A lot of Premier League players are not keen on the prospect of finishing the season behind closed doors, according to Harry Winks
Tottenham midfielder Harry Winks has suggested a large number of Premier League players are opposed to playing games behind closed doors.
Over recent days, reports have emerged detailing aspects of 'Project Restart' – the fledgling plans to restart England's top flight at neutral venues without fans present, ideally by mid-June as the game aims to return despite the ongoing coronavirus pandemic.
But England international Winks feels any games would be significantly diminished without the presence of supporters.
"It's a possibility of course and that could happen. It's probably something that not every Premier League player wants to do," he told BBC Radio 5 Live.
"It's a strange situation not having the fans there. That's what makes football, that's what makes the atmosphere.
"It's what everybody plays for and lives for, it's for the fans. When you can't hear chanting, when you can't hear the crowd it's going to be a strange situation."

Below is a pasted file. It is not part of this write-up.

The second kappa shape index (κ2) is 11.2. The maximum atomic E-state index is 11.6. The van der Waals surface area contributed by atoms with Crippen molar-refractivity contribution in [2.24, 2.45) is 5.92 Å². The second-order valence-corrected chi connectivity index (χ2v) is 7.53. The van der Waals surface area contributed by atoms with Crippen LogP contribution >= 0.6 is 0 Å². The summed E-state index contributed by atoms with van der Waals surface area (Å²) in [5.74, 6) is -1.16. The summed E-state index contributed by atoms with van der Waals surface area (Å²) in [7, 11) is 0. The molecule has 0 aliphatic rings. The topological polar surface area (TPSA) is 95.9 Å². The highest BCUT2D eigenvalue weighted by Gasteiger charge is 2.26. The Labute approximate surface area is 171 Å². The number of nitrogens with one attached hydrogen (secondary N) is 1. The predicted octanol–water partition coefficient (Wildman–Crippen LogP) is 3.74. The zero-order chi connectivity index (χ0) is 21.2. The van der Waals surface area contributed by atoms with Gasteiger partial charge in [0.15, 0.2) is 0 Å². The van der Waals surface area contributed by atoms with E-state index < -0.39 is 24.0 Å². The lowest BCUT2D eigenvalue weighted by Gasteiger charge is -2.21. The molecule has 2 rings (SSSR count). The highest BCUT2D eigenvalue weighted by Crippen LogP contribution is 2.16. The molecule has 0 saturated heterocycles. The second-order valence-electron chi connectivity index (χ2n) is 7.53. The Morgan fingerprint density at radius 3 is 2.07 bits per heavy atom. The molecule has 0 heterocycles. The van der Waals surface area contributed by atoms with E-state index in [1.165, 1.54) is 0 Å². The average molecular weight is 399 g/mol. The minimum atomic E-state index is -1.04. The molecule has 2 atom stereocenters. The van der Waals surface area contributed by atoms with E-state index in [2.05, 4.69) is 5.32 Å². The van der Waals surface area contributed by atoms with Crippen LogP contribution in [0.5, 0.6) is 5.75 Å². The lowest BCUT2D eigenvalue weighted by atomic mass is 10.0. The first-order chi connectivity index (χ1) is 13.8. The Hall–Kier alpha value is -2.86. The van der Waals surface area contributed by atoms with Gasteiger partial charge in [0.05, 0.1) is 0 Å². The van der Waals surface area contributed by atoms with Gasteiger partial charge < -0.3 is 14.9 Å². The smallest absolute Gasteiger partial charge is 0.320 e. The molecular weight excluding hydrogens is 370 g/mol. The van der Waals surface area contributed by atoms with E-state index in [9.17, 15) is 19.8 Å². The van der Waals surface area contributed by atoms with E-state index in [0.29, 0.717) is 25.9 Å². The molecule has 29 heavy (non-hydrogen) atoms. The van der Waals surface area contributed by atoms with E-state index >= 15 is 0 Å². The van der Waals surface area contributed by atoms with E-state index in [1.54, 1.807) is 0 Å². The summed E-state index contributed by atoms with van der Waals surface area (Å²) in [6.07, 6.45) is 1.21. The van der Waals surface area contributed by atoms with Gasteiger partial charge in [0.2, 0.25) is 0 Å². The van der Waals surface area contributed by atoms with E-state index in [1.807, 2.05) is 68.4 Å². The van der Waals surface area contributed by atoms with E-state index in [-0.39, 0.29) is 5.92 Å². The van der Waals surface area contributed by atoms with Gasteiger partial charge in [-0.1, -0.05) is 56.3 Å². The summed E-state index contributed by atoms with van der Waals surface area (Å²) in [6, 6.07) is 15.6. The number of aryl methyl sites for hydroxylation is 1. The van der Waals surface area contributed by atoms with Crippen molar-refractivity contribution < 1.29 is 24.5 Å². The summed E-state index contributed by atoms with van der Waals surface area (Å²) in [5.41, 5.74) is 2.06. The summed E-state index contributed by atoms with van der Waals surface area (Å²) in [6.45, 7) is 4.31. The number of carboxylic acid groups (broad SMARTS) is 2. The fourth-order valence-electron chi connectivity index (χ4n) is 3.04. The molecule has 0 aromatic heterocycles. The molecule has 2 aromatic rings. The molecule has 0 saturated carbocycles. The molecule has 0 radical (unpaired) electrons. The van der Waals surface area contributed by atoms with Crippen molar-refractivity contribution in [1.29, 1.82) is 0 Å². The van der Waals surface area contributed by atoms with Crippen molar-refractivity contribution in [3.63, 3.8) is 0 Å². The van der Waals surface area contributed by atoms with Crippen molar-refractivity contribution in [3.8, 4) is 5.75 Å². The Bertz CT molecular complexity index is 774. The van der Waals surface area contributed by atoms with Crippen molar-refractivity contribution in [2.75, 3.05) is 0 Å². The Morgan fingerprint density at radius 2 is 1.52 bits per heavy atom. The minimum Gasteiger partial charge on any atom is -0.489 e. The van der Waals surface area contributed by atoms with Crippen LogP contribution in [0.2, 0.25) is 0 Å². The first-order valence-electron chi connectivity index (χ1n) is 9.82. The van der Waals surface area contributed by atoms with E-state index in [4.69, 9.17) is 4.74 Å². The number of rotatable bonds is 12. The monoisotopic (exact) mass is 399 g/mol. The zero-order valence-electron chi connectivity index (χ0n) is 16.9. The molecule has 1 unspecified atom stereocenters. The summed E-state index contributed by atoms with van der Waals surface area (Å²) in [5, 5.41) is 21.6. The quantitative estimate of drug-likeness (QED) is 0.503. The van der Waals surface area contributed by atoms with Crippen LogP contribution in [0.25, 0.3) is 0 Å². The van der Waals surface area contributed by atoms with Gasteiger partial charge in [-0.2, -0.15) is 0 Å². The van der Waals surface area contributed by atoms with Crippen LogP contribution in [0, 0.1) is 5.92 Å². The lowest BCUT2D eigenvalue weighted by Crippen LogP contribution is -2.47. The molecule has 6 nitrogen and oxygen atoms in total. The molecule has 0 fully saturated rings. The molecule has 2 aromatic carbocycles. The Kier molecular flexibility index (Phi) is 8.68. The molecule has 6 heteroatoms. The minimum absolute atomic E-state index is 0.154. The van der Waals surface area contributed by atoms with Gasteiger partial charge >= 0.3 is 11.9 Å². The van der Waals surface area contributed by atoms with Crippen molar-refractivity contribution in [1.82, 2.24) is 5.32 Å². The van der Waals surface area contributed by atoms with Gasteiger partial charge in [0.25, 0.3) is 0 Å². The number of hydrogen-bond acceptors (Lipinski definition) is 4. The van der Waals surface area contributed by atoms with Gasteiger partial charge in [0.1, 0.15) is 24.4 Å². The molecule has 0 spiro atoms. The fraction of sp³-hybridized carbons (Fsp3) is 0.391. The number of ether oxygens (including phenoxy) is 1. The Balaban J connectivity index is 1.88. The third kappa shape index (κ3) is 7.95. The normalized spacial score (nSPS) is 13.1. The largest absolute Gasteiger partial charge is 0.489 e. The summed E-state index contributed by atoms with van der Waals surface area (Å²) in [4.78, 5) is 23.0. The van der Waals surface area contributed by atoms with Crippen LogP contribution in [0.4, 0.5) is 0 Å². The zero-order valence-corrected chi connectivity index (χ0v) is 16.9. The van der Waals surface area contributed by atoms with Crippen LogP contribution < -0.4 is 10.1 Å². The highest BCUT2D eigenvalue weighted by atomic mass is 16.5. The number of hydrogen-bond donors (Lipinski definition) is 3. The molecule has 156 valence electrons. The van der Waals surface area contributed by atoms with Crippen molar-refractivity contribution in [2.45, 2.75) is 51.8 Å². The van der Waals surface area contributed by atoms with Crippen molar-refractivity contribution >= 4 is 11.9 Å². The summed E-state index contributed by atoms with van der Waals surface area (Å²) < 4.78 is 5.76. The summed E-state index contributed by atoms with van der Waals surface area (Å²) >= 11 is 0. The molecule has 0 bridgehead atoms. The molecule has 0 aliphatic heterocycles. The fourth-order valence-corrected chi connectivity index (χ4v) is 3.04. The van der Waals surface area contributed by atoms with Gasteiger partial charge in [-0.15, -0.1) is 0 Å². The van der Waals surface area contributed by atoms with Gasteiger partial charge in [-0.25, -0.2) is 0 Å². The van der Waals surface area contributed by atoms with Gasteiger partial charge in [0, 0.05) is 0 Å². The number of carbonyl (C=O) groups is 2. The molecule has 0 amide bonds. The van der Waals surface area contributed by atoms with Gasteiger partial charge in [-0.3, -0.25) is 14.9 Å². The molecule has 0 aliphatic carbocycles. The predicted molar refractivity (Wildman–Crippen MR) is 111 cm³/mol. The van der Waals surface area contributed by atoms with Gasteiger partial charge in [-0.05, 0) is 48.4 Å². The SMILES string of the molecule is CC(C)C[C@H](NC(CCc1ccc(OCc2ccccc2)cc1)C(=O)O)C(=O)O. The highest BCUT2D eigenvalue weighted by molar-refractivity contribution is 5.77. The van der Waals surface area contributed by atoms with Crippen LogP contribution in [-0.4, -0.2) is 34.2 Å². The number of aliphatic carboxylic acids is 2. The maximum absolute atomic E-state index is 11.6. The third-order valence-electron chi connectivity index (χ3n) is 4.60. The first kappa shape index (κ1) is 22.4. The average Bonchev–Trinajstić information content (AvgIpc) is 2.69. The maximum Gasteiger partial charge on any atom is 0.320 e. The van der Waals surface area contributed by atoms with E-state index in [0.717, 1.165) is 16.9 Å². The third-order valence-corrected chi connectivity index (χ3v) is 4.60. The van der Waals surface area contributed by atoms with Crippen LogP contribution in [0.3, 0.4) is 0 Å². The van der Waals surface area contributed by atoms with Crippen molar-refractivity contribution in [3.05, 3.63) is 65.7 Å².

Winks experienced something similar when Croatia were forced to play their Nations League home game against England behind closed doors in 2018 and he was not a fan.
He said: "We had it last season with Croatia away and it was a very strange situation to be involved in.
"It's not something that I like and I know a lot of players feel the same way. It's not something that anybody really wants to do but if it's the necessary action that's got to be done, it has to be done."
Spurs captain Hugo Lloris concurs with Winks but also feels a compromise will have to be reached due to the economic pressures that the lockdown is placing upon clubs.
"It will be weird wherever it happens. Football is not a closed-door sport," he told L'Equipe.
"Without spectators, it is not the same sport. This is not how I see football. We are here together, to share our emotions. We all want full stadiums, with atmosphere, fans, colour and songs.
"But we must take the context into consideration. There are major economic issues that need to be understood at the level of clubs and federations. Everyone has to find the right compromise between health above all else and the need to finish this season."